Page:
248 pages | 6 x 9 | 17 illus.
Cloth 2018 | ISBN 9780812249484 | $55.00s | Outside the Americas £44.00
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A volume in the Middle Ages Series
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"Because [Remie Constable] was always on the qui vive for new approaches and interests emerging in the profession, her work could put the medieval material she mined so well to the service of historians discovering those emerging topics even before they knew they wanted it. To pick but one example, whatever period they work in, the many historians who are becoming interested in the cultural work done by material culture—dress, food, housewares and furnishing, the things and objects we bear about our lives as we construct them—will find much inspiration in these pages. So too will those whose attention is increasingly tuned to questions of Islamic 'diasporas' in Christian Europe, both past and present. There is a great deal to learn from this book."—David Nirenberg, from the ForewordWhat do clothing, bathing, or dining habits reveal about one's personal religious beliefs? Nothing, of course, unless such outward bodily concerns are perceived to hold some sort of spiritual significance. Such was the case in the multireligious world of medieval Spain, where the ways in which one dressed, washed, and fed the body were seen as potential indicators of religious affiliation. True faith might be a matter of the soul, but faith identity could also literally be worn on the sleeve or reinforced through performance of the most intimate functions of daily life.
The significance of these practices changed over time in the eyes of Christian warriors, priests, and common citizens who came to dominate all corners of the Iberian peninsula by the end of the fifteenth century. Certain "Moorish" fashions occasionally crossed over religious lines, while visits to a local bathhouse and indulgence in a wide range of exotic foods were frequently enjoyed by Muslims, Christians, and Jews alike. Yet at the end of the Middle Ages, attitudes hardened. With the fall of Granada, and the eventual forced baptism of all Spain's remaining Muslims, any perceived retention of traditional "Moorish" lifestyles might take on a sinister overtone of disloyalty and resistance. Distinctive clothing choices, hygienic practices, and culinary tastes could now lead to charges of secret allegiance to Islam. Repressive legislation, inquisitions, and ultimately mass deportations followed.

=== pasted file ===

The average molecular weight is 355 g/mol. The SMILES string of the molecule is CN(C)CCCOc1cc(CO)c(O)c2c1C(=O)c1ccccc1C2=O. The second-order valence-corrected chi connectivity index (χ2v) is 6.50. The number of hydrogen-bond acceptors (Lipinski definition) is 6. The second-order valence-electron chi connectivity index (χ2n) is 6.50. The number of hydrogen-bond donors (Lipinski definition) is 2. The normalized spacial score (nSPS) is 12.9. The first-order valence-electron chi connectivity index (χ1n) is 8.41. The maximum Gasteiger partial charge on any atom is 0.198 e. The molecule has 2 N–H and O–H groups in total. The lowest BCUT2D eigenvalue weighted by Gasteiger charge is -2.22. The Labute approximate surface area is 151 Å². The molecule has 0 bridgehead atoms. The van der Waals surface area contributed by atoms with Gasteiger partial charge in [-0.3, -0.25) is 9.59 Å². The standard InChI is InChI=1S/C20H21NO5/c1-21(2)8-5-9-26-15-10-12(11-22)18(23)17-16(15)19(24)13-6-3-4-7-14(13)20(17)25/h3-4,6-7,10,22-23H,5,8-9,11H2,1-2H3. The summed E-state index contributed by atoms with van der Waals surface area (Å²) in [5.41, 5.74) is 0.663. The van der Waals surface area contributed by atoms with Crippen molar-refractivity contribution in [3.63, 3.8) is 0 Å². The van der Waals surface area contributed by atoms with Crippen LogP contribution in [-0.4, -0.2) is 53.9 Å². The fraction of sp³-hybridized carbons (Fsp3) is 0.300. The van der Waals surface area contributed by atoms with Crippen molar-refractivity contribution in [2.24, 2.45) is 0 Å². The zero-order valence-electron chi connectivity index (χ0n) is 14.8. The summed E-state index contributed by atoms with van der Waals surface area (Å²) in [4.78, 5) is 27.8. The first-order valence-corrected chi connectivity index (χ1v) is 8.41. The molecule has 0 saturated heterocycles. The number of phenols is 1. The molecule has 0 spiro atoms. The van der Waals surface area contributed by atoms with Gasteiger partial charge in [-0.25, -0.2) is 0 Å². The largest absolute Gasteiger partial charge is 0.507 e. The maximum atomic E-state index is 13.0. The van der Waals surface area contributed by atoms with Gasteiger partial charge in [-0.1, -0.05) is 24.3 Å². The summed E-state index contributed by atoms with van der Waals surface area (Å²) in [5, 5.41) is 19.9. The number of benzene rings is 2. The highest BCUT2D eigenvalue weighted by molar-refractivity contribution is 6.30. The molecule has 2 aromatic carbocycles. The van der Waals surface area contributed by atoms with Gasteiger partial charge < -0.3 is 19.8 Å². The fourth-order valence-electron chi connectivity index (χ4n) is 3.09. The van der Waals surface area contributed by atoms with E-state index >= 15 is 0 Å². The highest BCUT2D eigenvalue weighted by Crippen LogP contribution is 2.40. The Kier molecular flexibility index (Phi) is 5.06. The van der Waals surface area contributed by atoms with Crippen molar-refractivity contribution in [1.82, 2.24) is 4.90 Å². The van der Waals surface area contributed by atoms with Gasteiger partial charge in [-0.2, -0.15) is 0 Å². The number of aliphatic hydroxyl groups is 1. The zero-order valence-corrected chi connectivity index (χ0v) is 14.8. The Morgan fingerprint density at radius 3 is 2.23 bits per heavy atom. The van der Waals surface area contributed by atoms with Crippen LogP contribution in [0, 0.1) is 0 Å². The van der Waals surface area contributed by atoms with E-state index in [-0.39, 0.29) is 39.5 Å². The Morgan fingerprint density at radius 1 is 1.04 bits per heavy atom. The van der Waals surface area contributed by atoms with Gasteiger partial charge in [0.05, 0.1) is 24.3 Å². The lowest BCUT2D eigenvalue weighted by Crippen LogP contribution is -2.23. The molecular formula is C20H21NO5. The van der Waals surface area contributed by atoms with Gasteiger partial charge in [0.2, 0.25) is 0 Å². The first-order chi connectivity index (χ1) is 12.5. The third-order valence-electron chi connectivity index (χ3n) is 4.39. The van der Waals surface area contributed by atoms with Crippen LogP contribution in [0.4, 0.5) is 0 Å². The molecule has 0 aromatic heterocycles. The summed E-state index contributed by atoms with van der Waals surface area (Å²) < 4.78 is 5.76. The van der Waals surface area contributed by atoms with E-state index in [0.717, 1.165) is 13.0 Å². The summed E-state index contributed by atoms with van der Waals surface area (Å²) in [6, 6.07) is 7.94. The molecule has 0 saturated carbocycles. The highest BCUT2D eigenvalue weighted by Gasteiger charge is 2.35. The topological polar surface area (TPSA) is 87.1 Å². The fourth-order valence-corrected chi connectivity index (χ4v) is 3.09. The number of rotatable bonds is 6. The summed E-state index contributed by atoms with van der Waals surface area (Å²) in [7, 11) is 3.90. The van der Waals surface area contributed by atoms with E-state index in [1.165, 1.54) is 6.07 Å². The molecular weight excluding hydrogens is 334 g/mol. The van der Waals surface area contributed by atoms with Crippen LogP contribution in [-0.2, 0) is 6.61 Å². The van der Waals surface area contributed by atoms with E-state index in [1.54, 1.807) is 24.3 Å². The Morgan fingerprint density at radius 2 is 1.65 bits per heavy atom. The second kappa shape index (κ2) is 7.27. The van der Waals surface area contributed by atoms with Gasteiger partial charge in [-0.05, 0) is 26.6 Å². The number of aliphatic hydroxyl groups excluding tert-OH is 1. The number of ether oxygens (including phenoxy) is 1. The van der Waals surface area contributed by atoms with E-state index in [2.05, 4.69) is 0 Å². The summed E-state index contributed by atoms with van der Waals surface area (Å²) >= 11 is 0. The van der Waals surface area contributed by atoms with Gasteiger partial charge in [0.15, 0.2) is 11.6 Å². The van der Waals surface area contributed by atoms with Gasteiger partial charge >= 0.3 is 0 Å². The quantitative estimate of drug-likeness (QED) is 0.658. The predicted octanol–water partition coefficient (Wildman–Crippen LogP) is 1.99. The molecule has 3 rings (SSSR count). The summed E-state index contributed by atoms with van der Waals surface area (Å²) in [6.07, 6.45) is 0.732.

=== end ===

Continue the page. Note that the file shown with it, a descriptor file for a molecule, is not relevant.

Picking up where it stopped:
To Live Like a Moor traces the many shifts in Christian perceptions of Islam-associated ways of life which took place across the centuries between early Reconquista efforts of the eleventh century and the final expulsions of Spain's converted yet poorly assimilated Morisco population in the seventeenth. Using a wealth of social, legal, literary, and religious documentation in this, her last book, Olivia Remie Constable revealed the complexities and contradictions underlying a historically notorious transition from pluralism to intolerance.
Olivia Remie Constable was the Robert M. Conway Director of the Medieval Institute and Professor of History at the University of Notre Dame. She was author of Trade and Traders in Muslim Spain: The Commercial Realignment of the Iberian Peninsula 900-1500 and Housing the Stranger in the Mediterranean World: Lodging, Trade, and Travel in Late Antiquity and the Middle Ages. Medieval Iberia: Readings from Christian, Muslim, and Jewish Sources, her monumental collection of primary source material, is also available from the University of Pennsylvania Press.
Robin Vose is Professor of History at St. Thomas University, New Brunswick, Canada.
David Nirenberg is the Deborah R. and Edgar D. Jannotta Distinguished Service Professor of Social Thought, Medieval History, Romance Languages and Literatures, and the College at the University of Chicago.